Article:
Once everyone was aboard and had found their cabins – we had to attend a briefing by the Captain on the E-deck Mess. He talked about the ship and all the usual safety aspects. We then had to muster on the helideck at 1500. The port-side cabins on the left and the starboard-side cabins on the right. All expeditioners cabins were on D-deck. I was in D17 which was the last cabin towards the bow (front).
After being split into groups, the First and Second mates took us on a tour of the ship. This included trying on an Immersion suit – These are to be put on in case of emergency to abandon ship and enter the water. They will keep you afloat and warm. The time of survival in one of these suits depends on the water temperature.
We were supposed to depart at 1700. This was initially delayed to 1830 then again delayed to 2230. So we had plenty of time to stow all our belongings into the cupboards and allotted drawers in our cabin. Finally the AA left the dock at 2040.
It was a quiet and uneventful cruise down the Derwent River, but after the city and suburban lights faded behind us we were treated to a weak Aurora.
The Roaring Forties is the name given to the air circulation generally between 40ºS and 50ºS. These latitudes are generally below the sub-tropical High Pressure ridge and the region where the flow is strong out of the westerly direction. This flow is further enhanced with the passage of cold fronts. In the age of sail the Roaring 40’s were used to sail around the southern hemisphere, as they were quite persistent in these latitudes. In particular the Dutch used this wind knowledge to sail Around Cape Town and then across the Indian Ocean to then head north towards India or the East Indies (Indonesia).
As we sailed on a general Southwest course we encountered mostly westerly winds and not much of a swell. This started to change on day 4 of our journey as we closed in on a deepening low. Also the air and water became colder and we encountered sleet as we approached 50ºS.
Also in these latitudes we were followed by a number of albatross. Often many on board (that were still upright) were on the decks with their long lens’s trying to capture a image of one of these magnificent sea birds.
Next Post……. The Furious Fifties and the Antarctic Convergence Zone
A consequence of being at a remote Antarctic Base is that one does not have the option of calling 000 for emergency services. The expeditioners wintering at all Australian Antarctic bases become the emergency response. Fire is one of the biggest threats on an Antarctic Base so Fire Prevention is of major concern.
As a result we attended a extensive 5 day training course at the Tasmanian Fire Service training facility at Cambridge (near Hobart Airport).
One of the initial parts of the training was in the use and identification of the different fire extinguishers.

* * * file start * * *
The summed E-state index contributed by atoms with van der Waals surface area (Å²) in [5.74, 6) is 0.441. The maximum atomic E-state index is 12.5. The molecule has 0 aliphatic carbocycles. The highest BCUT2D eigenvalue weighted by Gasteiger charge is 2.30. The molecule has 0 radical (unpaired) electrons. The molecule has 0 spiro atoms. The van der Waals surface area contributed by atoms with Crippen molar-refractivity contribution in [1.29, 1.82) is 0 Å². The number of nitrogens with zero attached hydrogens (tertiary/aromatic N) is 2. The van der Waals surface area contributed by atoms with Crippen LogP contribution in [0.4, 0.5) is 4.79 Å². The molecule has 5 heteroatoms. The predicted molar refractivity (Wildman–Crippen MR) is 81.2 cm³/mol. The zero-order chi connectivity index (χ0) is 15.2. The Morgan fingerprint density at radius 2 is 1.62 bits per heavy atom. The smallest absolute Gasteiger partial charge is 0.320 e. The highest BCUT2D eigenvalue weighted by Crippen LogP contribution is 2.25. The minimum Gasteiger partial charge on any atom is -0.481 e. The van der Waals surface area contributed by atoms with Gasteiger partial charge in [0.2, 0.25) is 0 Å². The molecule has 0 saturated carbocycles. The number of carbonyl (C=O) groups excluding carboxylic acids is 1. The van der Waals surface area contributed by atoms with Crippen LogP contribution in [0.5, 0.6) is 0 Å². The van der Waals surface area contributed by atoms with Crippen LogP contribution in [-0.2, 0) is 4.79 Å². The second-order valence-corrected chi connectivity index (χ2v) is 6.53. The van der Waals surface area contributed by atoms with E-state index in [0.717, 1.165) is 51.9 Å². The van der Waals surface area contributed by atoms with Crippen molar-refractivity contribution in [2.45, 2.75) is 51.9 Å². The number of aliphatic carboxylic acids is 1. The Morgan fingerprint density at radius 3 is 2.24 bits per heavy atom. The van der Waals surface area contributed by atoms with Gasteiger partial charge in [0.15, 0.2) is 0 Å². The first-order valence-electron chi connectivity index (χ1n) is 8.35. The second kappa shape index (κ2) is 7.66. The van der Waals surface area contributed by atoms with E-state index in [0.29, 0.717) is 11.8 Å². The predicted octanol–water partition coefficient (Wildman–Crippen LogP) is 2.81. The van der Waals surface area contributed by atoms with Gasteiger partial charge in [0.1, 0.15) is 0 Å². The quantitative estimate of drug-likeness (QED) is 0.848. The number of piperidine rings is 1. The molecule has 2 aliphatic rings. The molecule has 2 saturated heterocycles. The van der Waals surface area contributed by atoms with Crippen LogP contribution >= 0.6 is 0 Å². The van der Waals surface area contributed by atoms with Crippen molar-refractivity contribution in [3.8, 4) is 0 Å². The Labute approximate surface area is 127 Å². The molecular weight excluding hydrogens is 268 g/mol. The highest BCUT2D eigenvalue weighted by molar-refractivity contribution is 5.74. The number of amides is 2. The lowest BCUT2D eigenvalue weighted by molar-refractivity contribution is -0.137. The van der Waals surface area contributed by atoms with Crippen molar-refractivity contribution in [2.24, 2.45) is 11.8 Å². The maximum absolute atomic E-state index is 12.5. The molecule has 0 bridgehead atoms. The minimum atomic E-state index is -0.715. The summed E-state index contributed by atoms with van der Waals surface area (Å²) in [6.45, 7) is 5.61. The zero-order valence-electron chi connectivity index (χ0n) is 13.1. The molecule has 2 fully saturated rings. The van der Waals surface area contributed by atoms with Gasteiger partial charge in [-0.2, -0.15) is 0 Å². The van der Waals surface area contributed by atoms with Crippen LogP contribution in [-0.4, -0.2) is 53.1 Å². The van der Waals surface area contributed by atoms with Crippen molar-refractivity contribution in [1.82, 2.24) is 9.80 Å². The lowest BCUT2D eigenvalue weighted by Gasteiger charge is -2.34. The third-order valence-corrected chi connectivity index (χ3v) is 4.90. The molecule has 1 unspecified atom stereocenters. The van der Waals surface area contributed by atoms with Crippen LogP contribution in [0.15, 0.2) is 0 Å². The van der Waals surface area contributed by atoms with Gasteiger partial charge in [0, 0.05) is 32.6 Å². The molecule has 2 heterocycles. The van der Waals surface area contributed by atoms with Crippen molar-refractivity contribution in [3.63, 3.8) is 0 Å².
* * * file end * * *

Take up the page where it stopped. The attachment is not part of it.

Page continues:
Many house fires start in the kitchen – When a pan or pot of oil catches alight the common reaction is to pour water on the fire.
We were shown a demonstration on why this should not be done!!
We also learnt how to safely handle a big fire hose… The nozzle at the end of the hose is called a branch where the water flow rate and spray pattern are controlled.
A very important part of the training included the safe and correct procedures in using Breathing Apparatus (BA) in fire fighting and emergency rescue. Correct fitting of the mask was paramount. Incorrect procedure could result in lethal gases entering the mask.
On each of Australia’s Antarctic stations there is a roster of the weekly fire team on call. A fire team consists of 6 expeditioners – Fire Chief, BA1, BA2, BA3, BA4 and BA Controller. The BA controller has a clip board and a timer – They check that the BA is fitted coreectly and they write down how much air each of the BA cylinders has and a time when that is expected to run to a safe low level. They also take the alarm key from the alarms on the BA set. The BA controller usually is also the pump operator.
We learnt many techniques of hoe to control or extinguish fires. This depends on the type of fire, the material or fuel that is burning. The primary concern is the safety of the Fire fighters and rescuers.
It was a intense but very rewarding and informative week of training.
The final part of our training took place a few days before departing for the south. This was basic Search and Rescue (SAR). Again the reality is that we can’t call on anyone but ourselves in the case of an emergency.
In bushland behind the Antarctic Division in Kingston we became familiar with some of the equipment that we will have in our SAR kit. We were also shown how to use this equipment as a precursor to further intensive training when we reach the Antarctic continent.
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The next post will be about the voyage through he Southern Ocean.